Eliza Levinson recaps the streaming industry for Dirt on Fridays. If you like the feature or have feedback, lmk: email firstname.lastname@example.org.
Reality is streaming
[*Alaska Thunderfuck voice*] Hiiii! This week I watched so much RuPaul’s Drag Race that I watched the controversial season 12 by choice. It’s lockdown in Berlin, where I live — has been since November, actually, and they’ll soon be implementing a new rule where we can’t leave the house between 9 AM and 5 PM. If quarantine accelerated streaming in the United States, here, it’s turbocharged.
In the last six months, which included several where the sun was out for about ten minutes a day, RuPaul’s Drag Race and its affiliate productions, like Trixie Mattel and Katya Zomoldochikova’s YouTube series UNHhhh, or their podcast, The Bald and the Beautiful, have been my primary source of dopamine. Theoretically, watching beautiful queer people dance their hearts out while in the same room should make me even more full of frustrated yearning, but it’s somehow the opposite –– the very best qualities of reality TV: a close enough approximation of the real thing to scratch the itch, for the time being.
Because that’s the thing with reality TV, right? It’s kind of like reality itself in drag: jazzed up to emphasize its best, most salacious parts, both kitschy and attractive at the same time. That gap between image and reality is probably also why the Kardashian empire has been working so hardto scrub all traces of an undoctored photo of Kourtney off of the internet, since any member of the family is, at this point, using so many filters that they look like the robot influencer @lilmiquela.
Are you familiar with Lil Miquela? She’s an entirely fictional, computer-rendered influencer who is now selling her own NFTs. As with reality television, at any given moment, I can’t tell if her account makes me feel existential fear and dread or if it’s actually a brilliant Conceptual Statement. Lil Miquela strikes me as something of this moment’s perfect, and perhaps only logical, influencer. Since there’s basically no organic way for trends to be cropping up IRL, and we are bored, broke, and hopelessly online, the trends of the moment (Clubhouse, NFTs, the literal stock market) are stubbornly virtual and, in some cases, startlingly expensive.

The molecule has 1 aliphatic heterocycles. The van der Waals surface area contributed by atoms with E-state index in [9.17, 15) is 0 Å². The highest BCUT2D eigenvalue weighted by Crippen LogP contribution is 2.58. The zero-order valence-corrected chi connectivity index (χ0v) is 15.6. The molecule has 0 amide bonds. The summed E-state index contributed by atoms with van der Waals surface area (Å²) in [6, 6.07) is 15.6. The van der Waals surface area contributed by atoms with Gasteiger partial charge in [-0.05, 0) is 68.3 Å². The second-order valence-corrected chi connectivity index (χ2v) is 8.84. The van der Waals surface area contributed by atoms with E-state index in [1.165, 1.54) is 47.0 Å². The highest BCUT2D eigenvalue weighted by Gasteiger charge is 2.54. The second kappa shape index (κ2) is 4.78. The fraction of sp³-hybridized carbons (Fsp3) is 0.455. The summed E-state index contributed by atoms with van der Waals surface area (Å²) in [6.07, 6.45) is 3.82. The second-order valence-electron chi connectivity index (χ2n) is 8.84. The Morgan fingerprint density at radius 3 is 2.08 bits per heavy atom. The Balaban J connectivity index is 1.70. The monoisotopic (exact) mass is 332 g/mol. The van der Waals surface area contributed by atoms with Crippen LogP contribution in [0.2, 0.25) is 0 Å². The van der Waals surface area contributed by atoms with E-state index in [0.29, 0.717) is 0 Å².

That’s why I wasn’t that surprised when I found out that MSCHF, the creative agency that Lil Nas X worked with to make his viral “Satan Shoes”, is now selling … email addresses? For $250 each? As MSCHF explained, backing up the bold hypothesis I just rattled off, “Your email address is your fashion statement. Your fashion statement is who you are,” which feels like the best encapsulation of 2021 technocapitalist realism I could imagine.
~Catch up on Dirt~
— Did “Montero (Call Me By Your Name)” get pulled from international streaming services, or is Lil Nas X trolling us all? — Lady Gaga fans are doing some viral hype campaign to get her 2013 album Artpop to the top of the iTunes charts in the hopes of a sequel album — Netflix is making a Kanye West doc — Next-gen Apple TVs may include a FaceTime camera — Scientists managed to make music out of spider webs (?!!) and it sounds like Sarah Davachi — A man in Texas tried to blow up the internet — Los Angeles’s Arclight Cinemas and Pacific Theaters are closing for good — Trailer drops for Ziwe’s new self-titled Showtime show — a new video game called The Tenants about “landlord jobs that shouldn’t exist” — Vanessa Carlton hated the song “A Thousand Miles” “for years”
— Charlie Warzel on “adventures in context collapse” — “The Tarot Is A Chameleon” by Rhian Sasseen for The Paris Review — excerpt of a very rock ‘n roll Werner Herzog interview — this TikTok of Elizabeth Taylor answering if she would ever get married again — a good episode of UNHhhh — this song by Bad Bunny — drag queens Trixie Mattel and Monique Heart give comedian Nicole Byer a drag makeover — a compilation of iconic “lip sync for your life” moments on RuPaul’s Drag Race — By Eliza Levinson